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My mother, being heir unto the crown,
War. What plain proceeding is more plain than this?
Both. Long live our Sov’reign Richard, England's King! York. We thank you, Lords: but I am not your King Till I be crown'd; and that my sword be stain'd With heart-blood of the house of Lancaster : And that's not suddenly to be perform’d, But with advice and filent secrecy. Do you, as I do, in these dang’rous days, Wink at the Duke of Suffolk's insolence, At Beauford's pride, at Somerset's ambition, At Buckingham, and all the crew of them ; Till they have snar'd the shepherd of the flock, That virtuous prince, the good Duke Humphry: 'Tis that they seek; and they in seeking that Shall seek their deaths, if York can prophecy.
Sal. My Lord, here break we off; we know your mind..
War. My heart assures me, that the Earl of Warwick Shall one day make the duke of York a King.
York. And, Nevil, this I do assure myself: Richard shall live to make the Earl of Warwick The greatest man in England, but the King. [Exeunt.
SCENE changes to a House near to Smithfield. Sound Trumpets. Enter King Henry and Nobles; the
Duchess, Mother Jordan, Southwell, Hume, and Bo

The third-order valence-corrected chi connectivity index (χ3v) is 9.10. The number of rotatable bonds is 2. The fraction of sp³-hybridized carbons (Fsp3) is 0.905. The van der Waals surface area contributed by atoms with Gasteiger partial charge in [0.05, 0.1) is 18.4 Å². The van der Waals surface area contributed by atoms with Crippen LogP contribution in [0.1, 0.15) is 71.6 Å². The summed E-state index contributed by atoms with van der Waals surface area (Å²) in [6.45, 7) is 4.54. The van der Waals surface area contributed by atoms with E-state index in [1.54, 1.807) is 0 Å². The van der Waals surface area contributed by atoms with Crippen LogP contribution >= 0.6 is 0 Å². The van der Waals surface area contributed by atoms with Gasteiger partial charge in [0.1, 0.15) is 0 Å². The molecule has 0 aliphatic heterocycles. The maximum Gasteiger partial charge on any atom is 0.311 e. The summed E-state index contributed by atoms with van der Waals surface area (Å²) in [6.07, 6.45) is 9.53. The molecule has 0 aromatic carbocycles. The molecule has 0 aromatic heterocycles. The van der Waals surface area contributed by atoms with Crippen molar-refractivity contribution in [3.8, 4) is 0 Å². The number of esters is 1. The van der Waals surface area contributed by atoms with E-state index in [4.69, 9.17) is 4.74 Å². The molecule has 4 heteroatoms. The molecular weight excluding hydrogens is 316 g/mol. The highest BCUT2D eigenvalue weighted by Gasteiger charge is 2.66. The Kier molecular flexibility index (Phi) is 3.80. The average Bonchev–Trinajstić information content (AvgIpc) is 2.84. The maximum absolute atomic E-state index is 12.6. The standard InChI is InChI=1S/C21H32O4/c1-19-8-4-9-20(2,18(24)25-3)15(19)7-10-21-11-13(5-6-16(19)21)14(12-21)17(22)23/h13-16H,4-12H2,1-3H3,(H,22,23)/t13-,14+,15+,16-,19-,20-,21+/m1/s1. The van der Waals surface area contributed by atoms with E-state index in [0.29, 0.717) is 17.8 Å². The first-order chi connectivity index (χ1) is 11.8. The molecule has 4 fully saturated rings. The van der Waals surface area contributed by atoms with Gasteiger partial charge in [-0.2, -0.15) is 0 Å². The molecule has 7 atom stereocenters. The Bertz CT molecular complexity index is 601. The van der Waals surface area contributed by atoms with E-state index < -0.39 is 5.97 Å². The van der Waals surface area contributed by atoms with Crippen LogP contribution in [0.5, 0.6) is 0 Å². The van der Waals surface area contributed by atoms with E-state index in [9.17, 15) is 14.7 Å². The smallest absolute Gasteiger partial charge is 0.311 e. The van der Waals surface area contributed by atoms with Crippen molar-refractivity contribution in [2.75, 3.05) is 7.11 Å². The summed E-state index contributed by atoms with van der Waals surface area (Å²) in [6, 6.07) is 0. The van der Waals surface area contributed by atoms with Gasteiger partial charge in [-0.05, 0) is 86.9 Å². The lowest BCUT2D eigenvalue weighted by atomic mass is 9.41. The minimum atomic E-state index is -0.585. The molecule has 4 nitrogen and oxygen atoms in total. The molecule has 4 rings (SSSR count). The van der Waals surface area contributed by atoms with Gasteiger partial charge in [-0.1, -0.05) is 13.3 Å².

lingbroke, under guard. K.H. STand forth, Dame Eleanor Cobham, Glo'fer's wife, STan
In fight of God and us your guilt is great ;
death. Glo. The law, thou feeft, hath judg'd thee, Eleanor ; I cannot justify, whom law condemns.
(Exeunt Eleanor, and the others, guarded. Mine eyes are full of tears, my heart with grief. Ah, Humphry! this dishonour in thine age Will bring thy head with forrow to the ground, I beseech your Majesty give me leave to go; Sorrow would folace, and my age would ease.
K. Henry. Stay Humphry, Duke of Glo'fer; ere thou go,
Q. Mar. I see no reason, why a King of years
Glo. My staff? here, noble Henry, is my staff:
And even as willing at thy feet I leave it,
Q. Mar. Why now is Henry King, and Marg’ret Queen, And
Humphry, Duke of Glofter, scarce himself,
Suf. Thus droops this lofty pine, and hangs his sprays ;; Thus Eleanor's pride dies in her younger days.
York. Lords, let him go. Please it your Majesty,
Q. Mar. Ay, good my Lord; for purposely therefore Left I the court, to see this quarrel try'd.
K. Henry. A'God's name see the lists and all things fity Here let them end it, and God guard the right.
York. I never saw a fellow worse bestead, Or more afraid to fight, than is th' appellant ! The servant of the armourer, my Lords. Enter at one door the armourer and his neighbours, drinking
to him so much, that he is drunk; and he enters with a drum before him, and his staff with a fand-bag fastned to it (8); and at the other door his man, with a drum and a sand-bag, and prentices drinking to him.
i Neigh. Here, neighbour Horner, I drink to you in a cup of fack; and fear not, neighbour, you hall do well enough.
(8) With a sand-bag fastend to it.] As, according to the old laws of duels, Knights were to fight with the lance and sword; so those of inferior rank fought with an Ebon staff or battoon, to the farther end of which was fix'd a bag cram'd hard with sand. To this cuftom Hudibras has alluded in these humorous lines :